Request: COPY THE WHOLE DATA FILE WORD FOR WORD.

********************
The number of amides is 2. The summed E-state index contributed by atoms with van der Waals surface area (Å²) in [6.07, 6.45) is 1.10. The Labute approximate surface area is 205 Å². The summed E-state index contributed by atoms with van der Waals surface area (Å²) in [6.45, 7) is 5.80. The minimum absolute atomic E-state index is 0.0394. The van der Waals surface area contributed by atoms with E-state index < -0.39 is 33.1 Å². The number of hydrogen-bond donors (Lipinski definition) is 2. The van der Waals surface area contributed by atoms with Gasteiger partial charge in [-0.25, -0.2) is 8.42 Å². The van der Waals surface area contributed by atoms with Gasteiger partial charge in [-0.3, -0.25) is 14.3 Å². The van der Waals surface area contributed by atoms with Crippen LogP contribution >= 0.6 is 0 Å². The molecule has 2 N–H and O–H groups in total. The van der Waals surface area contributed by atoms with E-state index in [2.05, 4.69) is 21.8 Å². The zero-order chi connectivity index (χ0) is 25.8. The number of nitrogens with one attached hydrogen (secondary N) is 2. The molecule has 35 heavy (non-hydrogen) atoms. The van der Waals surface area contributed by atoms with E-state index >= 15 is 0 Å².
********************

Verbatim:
The number of amides is 2. The summed E-state index contributed by atoms with van der Waals surface area (Å²) in [6.07, 6.45) is 1.10. The Labute approximate surface area is 205 Å². The summed E-state index contributed by atoms with van der Waals surface area (Å²) in [6.45, 7) is 5.80. The minimum absolute atomic E-state index is 0.0394. The van der Waals surface area contributed by atoms with E-state index < -0.39 is 33.1 Å². The number of hydrogen-bond donors (Lipinski definition) is 2. The van der Waals surface area contributed by atoms with Gasteiger partial charge in [-0.25, -0.2) is 8.42 Å². The van der Waals surface area contributed by atoms with Gasteiger partial charge in [-0.3, -0.25) is 14.3 Å². The van der Waals surface area contributed by atoms with Crippen LogP contribution >= 0.6 is 0 Å². The molecule has 2 N–H and O–H groups in total. The van der Waals surface area contributed by atoms with E-state index in [2.05, 4.69) is 21.8 Å². The zero-order chi connectivity index (χ0) is 25.8. The number of nitrogens with one attached hydrogen (secondary N) is 2. The molecule has 35 heavy (non-hydrogen) atoms. The van der Waals surface area contributed by atoms with E-state index >= 15 is 0 Å².